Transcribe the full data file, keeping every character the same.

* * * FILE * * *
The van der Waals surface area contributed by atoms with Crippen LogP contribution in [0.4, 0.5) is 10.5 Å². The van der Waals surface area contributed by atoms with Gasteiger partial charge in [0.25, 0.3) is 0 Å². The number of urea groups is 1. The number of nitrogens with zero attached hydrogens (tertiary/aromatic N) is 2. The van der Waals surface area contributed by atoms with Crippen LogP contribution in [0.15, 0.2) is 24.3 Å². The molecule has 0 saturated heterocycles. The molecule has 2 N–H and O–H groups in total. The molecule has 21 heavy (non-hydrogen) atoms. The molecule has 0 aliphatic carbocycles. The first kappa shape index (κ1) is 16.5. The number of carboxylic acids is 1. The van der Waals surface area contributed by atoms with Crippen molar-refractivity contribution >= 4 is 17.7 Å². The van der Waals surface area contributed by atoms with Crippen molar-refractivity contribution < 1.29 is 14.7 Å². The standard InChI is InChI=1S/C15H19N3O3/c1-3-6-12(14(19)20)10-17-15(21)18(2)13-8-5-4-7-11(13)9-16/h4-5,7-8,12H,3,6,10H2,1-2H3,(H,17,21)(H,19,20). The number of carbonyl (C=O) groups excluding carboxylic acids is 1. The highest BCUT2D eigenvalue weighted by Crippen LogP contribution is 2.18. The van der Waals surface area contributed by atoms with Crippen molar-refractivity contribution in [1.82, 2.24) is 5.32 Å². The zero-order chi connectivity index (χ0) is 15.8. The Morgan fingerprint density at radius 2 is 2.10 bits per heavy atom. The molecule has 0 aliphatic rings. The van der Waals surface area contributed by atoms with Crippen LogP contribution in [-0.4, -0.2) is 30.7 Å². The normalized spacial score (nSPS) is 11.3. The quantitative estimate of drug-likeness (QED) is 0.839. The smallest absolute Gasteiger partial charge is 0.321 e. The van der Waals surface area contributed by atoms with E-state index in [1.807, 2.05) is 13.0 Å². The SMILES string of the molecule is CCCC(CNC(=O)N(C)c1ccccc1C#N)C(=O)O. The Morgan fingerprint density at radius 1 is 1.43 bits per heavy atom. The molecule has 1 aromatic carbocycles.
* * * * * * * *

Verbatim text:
The van der Waals surface area contributed by atoms with Crippen LogP contribution in [0.4, 0.5) is 10.5 Å². The van der Waals surface area contributed by atoms with Gasteiger partial charge in [0.25, 0.3) is 0 Å². The number of urea groups is 1. The number of nitrogens with zero attached hydrogens (tertiary/aromatic N) is 2. The van der Waals surface area contributed by atoms with Crippen LogP contribution in [0.15, 0.2) is 24.3 Å². The molecule has 0 saturated heterocycles. The molecule has 2 N–H and O–H groups in total. The molecule has 21 heavy (non-hydrogen) atoms. The molecule has 0 aliphatic carbocycles. The first kappa shape index (κ1) is 16.5. The number of carboxylic acids is 1. The van der Waals surface area contributed by atoms with Crippen molar-refractivity contribution >= 4 is 17.7 Å². The van der Waals surface area contributed by atoms with Crippen molar-refractivity contribution < 1.29 is 14.7 Å². The standard InChI is InChI=1S/C15H19N3O3/c1-3-6-12(14(19)20)10-17-15(21)18(2)13-8-5-4-7-11(13)9-16/h4-5,7-8,12H,3,6,10H2,1-2H3,(H,17,21)(H,19,20). The number of carbonyl (C=O) groups excluding carboxylic acids is 1. The highest BCUT2D eigenvalue weighted by Crippen LogP contribution is 2.18. The van der Waals surface area contributed by atoms with Crippen molar-refractivity contribution in [1.82, 2.24) is 5.32 Å². The zero-order chi connectivity index (χ0) is 15.8. The Morgan fingerprint density at radius 2 is 2.10 bits per heavy atom. The molecule has 0 aliphatic rings. The van der Waals surface area contributed by atoms with Crippen LogP contribution in [-0.4, -0.2) is 30.7 Å². The normalized spacial score (nSPS) is 11.3. The quantitative estimate of drug-likeness (QED) is 0.839. The smallest absolute Gasteiger partial charge is 0.321 e. The van der Waals surface area contributed by atoms with E-state index in [1.807, 2.05) is 13.0 Å². The SMILES string of the molecule is CCCC(CNC(=O)N(C)c1ccccc1C#N)C(=O)O. The Morgan fingerprint density at radius 1 is 1.43 bits per heavy atom. The molecule has 1 aromatic carbocycles.